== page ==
Summer Program Attracts Future Biofuels Students to Old Dominion
August 20, 2015
For doctoral engineering students, it was a unique experience on the other side of the mentorship ledger. For five local high school students with aspirations of studying alternative fuels, it was a one-of-a-kind experience learning in an award-winning university laboratory.
For four weeks this summer, the high school students worked in the Biofuels Laboratory of Old Dominion University's Frank Batten College of Engineering and Technology. Graduate students in the laboratory working under Sandeep Kumar, assistant professor of civil and environmental engineering, ran the month-long Biofuels Apprenticeship Program.
It was a challenge for the doctoral students to convey complex material to high school students who, although very bright, are less likely to learn from lectures.
"I was honestly kind of scared before the program started," said Ashani Samaratunga, who will begin her doctorate in civil and environmental engineering this fall at Old Dominion. "This kind of gave me experience of what an academic career would be like. I enjoyed it!"
Ali Teymouri, a civil and environmental engineering Ph.D. student originally from Iran, said it was challenging taking complex bioscience materials and breaking them down into concepts high schoolers could understand.
"For the first couple of days I was very serious. But I thought it might be better, after a while, to work in a joke in between, and try to make the discussions more fun," Teymouri said.
The graduate student instructors also hit on a magic formula with the high school achievers - make the course modules into competitions. So, as part of their four-week curriculum, the high school students cultured their own algae, and went through the process of converting it into biofuels.
"It made the students really excited to come in every day and check on their algae. They were responsible for keeping their algae alive and for testing their growth," Samarantunga said. At the same time, she continued, the students were learning research methods, responsible research conduct and thinking about problems in new ways.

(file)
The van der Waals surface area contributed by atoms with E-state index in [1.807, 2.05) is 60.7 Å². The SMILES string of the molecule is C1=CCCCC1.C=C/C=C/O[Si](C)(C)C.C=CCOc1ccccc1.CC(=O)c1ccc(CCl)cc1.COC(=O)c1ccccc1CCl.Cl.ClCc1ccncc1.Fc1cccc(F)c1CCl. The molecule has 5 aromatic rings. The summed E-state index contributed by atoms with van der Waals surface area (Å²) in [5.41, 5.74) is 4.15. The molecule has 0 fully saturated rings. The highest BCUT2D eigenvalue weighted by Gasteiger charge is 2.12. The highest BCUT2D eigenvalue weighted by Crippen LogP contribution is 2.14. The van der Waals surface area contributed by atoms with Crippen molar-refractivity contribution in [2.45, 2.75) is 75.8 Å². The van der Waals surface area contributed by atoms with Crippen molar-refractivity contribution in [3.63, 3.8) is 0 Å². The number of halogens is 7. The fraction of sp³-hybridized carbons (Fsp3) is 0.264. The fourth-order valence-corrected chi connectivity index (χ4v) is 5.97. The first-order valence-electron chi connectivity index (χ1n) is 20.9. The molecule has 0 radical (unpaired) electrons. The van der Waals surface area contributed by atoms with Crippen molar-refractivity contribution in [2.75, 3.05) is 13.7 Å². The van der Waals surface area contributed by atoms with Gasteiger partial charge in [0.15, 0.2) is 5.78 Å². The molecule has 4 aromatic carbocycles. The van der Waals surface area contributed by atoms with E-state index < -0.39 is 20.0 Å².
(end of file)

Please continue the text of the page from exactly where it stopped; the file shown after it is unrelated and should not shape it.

"I learned a lot from teaching these students this summer. Working with high school kids is a very unique teaching experience," Teymouri said.
The National Science Foundation-funded Biofuels Apprenticeship brings up to five highly motivated high school students to the Biofuels Lab for the month of July to gain an introduction to this field of renewable energy.
Students participate in hands-on lab work, get small group instruction on lab techniques and an overview of the field of biofuels. They also see demonstrations of cutting-edge research being done by the Biofuels Lab group. Modeled on a traditional apprenticeship, the students learn as they do real research lab work and are awarded a stipend at the end of the program.
The program was funded as part of the five-year National Science Foundation Early Faculty Career Development (CAREER) Award received by Kumar in 2013.
Kumar will receive five years of financial support totaling $401,315 for his research into alternative energy and nutrients management, and his efforts in STEM education at ODU.
Kumar came to the University in 2010 after earning a Ph.D. at Auburn University, and has built a strong presence in the research of biofuels, along with his team at the Biofuels Laboratory. The lab is part of a growing Energy Cluster in the College of Engineering, with researchers working on multidisciplinary projects designed to help the nation's energy security.
A new hydrothermal pretreatment for oilseeds developed by Sergiy Popov, a recent Ph.D. graduate from the Batten College, eliminates several costly and energy-intensive processes and has improved oil extraction yield compared to existing methods. This work, which comprised Popov's doctoral dissertation, was recently published in the journal "Renewable Energy."
Teymouri and Caleb Talbot, another graduate student in the laboratory, fine-tuned a form of nutrient recycling in algae cultivation, allowing as much as a 50 percent reduction in nutrient input costs for algae production with equivalent growth rates.
The lab is also a popular destination for tours by local high school students.
The NSF Faculty Early Career Development (CAREER) Award Program provides five years of financial support for junior faculty who exemplify the role of teacher-scholars through outstanding research, excellent education and the integration of education and research within the context of the mission of their organizations. Such activities should build a firm foundation for a lifetime of leadership in integrating education and research.